If you’ve never heard of John Cazale, let me ask you if you’ve ever heard of THE DEER HUNTER, THE CONVERSATION, DOG DAY AFTERNOON or THE GODFATHER I and II? Each film was nominated for a Best Picture Academy Award and starred actors like Al Pacino, Gene Hackman and Robert DeNiro, all of whom realize the thanks they owe Cazale for playing his smaller roles so well that he boosted the performance of every actor he worked with, not to mention the films themselves. No matter the size of his role, Cazale was a perfectionist. He was called Mr. 20 Questions on set because he wanted to know every last detail about the characters he portrayed. Seldom playing off the cuff, Cazale thought deeply about all the possible ways to act out a scene, and then chose the best approach. It’s this commitment to the craft that makes his characters ring true and elicit our sympathy, even when we know he’s a shifty, shady rat of a guy.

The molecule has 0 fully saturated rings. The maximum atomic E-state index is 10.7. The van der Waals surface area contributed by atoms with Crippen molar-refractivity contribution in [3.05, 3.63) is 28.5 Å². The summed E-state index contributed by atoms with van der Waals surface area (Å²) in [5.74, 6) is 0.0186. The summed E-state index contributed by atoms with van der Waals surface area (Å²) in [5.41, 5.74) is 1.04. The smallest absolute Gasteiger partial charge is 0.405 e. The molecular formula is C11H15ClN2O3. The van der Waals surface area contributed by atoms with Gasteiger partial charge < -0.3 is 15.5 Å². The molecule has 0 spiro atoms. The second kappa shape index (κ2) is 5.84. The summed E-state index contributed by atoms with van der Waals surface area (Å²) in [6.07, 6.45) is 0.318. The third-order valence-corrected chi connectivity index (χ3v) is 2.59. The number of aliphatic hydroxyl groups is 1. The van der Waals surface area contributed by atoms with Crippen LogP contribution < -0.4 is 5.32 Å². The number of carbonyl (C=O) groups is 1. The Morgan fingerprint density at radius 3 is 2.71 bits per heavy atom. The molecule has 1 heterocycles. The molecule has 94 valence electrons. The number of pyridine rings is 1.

The inclusion of “The Merchant of Venice” amongst Shakespeare’s comedies has often puzzled scholars. The overriding themes of revenge, hatred and punishment leave little room for the bawdiness and levity that marks the bard’s better known comedic works like “Twelfth Night,” “As You Like It,” and “A Midsummer Night’s Dream.” But those puzzled scholars need only look to director Daniel Sullivan’s take on “Merchant” to find the humor absent from nearly all other productions.